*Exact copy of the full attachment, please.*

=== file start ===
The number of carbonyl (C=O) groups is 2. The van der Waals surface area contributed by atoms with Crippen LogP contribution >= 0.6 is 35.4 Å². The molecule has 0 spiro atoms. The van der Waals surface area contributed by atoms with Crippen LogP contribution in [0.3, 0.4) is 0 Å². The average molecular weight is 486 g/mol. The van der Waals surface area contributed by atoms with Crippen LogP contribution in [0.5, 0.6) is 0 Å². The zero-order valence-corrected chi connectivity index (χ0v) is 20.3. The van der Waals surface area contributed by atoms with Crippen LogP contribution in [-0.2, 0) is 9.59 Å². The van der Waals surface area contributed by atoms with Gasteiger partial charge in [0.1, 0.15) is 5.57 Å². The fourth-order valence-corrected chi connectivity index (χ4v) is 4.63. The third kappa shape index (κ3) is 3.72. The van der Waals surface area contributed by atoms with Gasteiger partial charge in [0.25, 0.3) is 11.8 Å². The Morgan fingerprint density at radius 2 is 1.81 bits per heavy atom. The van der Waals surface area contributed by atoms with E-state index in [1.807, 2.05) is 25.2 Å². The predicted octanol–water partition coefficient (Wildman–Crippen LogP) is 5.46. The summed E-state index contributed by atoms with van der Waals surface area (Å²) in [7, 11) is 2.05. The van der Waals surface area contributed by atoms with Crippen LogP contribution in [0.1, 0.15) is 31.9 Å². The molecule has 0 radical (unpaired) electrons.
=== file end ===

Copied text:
The number of carbonyl (C=O) groups is 2. The van der Waals surface area contributed by atoms with Crippen LogP contribution >= 0.6 is 35.4 Å². The molecule has 0 spiro atoms. The van der Waals surface area contributed by atoms with Crippen LogP contribution in [0.3, 0.4) is 0 Å². The average molecular weight is 486 g/mol. The van der Waals surface area contributed by atoms with Crippen LogP contribution in [0.5, 0.6) is 0 Å². The zero-order valence-corrected chi connectivity index (χ0v) is 20.3. The van der Waals surface area contributed by atoms with Crippen LogP contribution in [-0.2, 0) is 9.59 Å². The van der Waals surface area contributed by atoms with Gasteiger partial charge in [0.1, 0.15) is 5.57 Å². The fourth-order valence-corrected chi connectivity index (χ4v) is 4.63. The third kappa shape index (κ3) is 3.72. The van der Waals surface area contributed by atoms with Gasteiger partial charge in [0.25, 0.3) is 11.8 Å². The Morgan fingerprint density at radius 2 is 1.81 bits per heavy atom. The van der Waals surface area contributed by atoms with E-state index in [1.807, 2.05) is 25.2 Å². The predicted octanol–water partition coefficient (Wildman–Crippen LogP) is 5.46. The summed E-state index contributed by atoms with van der Waals surface area (Å²) in [7, 11) is 2.05. The van der Waals surface area contributed by atoms with Crippen LogP contribution in [0.1, 0.15) is 31.9 Å². The molecule has 0 radical (unpaired) electrons.